Computing Pioneer Sir Charles Antony Richard Hoare (aka C.A.R. Hoare) was mostly known for his Quicksort algorithm, but less remembered for the idea of the “null-reference”. He noted in 2009 that it was his “billion-dollar mistake” which he regretted and only implemented it because it was so easy to do:
I call it my billion-dollar mistake. It was the invention of the null reference in 1965. At that time, I was designing the first comprehensive type system for references in an object oriented language (ALGOL W). My goal was to ensure that all use of references should be absolutely safe, with checking performed automatically by the compiler. But I couldn’t resist the temptation to put in a null reference, simply because it was so easy to implement. This has led to innumerable errors, vulnerabilities, and system crashes, which have probably caused a billion dollars of pain and damage in the last forty years. In recent years, a number of program analysers like PREfix and PREfast in Microsoft have been used to check references, and give warnings if there is a risk they may be non-null. More recent programming languages like Spec# have introduced declarations for non-null references. This is the solution, which I rejected in 1965.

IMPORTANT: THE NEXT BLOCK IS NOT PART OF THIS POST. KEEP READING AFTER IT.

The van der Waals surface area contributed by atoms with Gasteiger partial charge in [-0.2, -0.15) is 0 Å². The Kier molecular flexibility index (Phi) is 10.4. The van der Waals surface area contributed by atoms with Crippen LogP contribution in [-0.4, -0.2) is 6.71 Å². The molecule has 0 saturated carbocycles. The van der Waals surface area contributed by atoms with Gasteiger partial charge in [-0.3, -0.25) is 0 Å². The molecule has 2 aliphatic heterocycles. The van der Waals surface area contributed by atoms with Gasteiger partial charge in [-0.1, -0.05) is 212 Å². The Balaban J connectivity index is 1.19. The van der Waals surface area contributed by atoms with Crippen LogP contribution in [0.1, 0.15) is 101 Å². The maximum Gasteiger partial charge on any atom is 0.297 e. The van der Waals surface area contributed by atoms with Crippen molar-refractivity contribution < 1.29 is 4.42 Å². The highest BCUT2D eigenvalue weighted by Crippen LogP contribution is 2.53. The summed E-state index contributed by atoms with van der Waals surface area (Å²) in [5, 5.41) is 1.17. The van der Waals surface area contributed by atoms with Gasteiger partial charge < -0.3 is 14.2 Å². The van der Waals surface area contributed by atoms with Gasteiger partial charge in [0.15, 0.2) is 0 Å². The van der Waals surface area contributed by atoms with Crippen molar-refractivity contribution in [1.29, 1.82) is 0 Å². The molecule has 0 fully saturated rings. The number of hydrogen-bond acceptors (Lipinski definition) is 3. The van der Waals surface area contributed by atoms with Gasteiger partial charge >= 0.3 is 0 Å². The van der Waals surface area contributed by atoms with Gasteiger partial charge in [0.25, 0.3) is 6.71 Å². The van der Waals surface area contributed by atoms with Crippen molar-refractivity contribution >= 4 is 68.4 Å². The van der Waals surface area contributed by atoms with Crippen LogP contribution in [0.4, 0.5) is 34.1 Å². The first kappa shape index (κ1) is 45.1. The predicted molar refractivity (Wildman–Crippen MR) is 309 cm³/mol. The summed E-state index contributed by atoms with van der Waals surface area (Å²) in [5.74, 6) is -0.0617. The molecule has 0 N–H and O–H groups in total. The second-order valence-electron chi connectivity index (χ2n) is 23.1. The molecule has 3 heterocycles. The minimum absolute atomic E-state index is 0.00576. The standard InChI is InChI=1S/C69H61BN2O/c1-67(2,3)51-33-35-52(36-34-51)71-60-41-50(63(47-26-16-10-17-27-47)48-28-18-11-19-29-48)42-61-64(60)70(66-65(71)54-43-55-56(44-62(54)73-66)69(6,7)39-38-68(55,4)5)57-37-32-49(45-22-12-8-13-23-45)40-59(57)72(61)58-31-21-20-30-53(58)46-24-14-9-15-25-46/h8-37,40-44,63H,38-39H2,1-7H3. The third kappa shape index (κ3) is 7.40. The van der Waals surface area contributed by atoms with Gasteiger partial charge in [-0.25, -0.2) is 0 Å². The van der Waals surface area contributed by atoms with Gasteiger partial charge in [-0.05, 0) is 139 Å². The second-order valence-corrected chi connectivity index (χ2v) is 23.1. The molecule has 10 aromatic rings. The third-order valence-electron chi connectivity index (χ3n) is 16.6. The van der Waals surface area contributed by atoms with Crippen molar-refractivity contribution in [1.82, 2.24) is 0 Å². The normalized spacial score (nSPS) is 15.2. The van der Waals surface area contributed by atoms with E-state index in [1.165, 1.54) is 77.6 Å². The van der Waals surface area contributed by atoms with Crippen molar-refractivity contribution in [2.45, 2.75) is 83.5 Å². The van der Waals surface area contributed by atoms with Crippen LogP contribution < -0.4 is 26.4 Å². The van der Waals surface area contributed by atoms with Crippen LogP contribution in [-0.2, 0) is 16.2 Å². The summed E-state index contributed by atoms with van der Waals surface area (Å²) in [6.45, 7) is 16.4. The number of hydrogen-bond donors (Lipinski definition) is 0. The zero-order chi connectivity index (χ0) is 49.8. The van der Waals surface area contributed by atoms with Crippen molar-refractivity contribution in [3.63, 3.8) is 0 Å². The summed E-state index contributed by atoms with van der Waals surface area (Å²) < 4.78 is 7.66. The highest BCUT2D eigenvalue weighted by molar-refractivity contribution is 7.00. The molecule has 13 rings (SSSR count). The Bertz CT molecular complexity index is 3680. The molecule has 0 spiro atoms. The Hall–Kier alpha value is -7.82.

Lessons learned: Regardless how tempting, stick to the problems you are trying to solve and avoid implementing things which who knows may come in handy. If there isn’t a clear use-case chances are these features will come back to bite you!
Here is a funny video illustrating how Quicksort works (without segmentation faults) using Hungarian folk dance:
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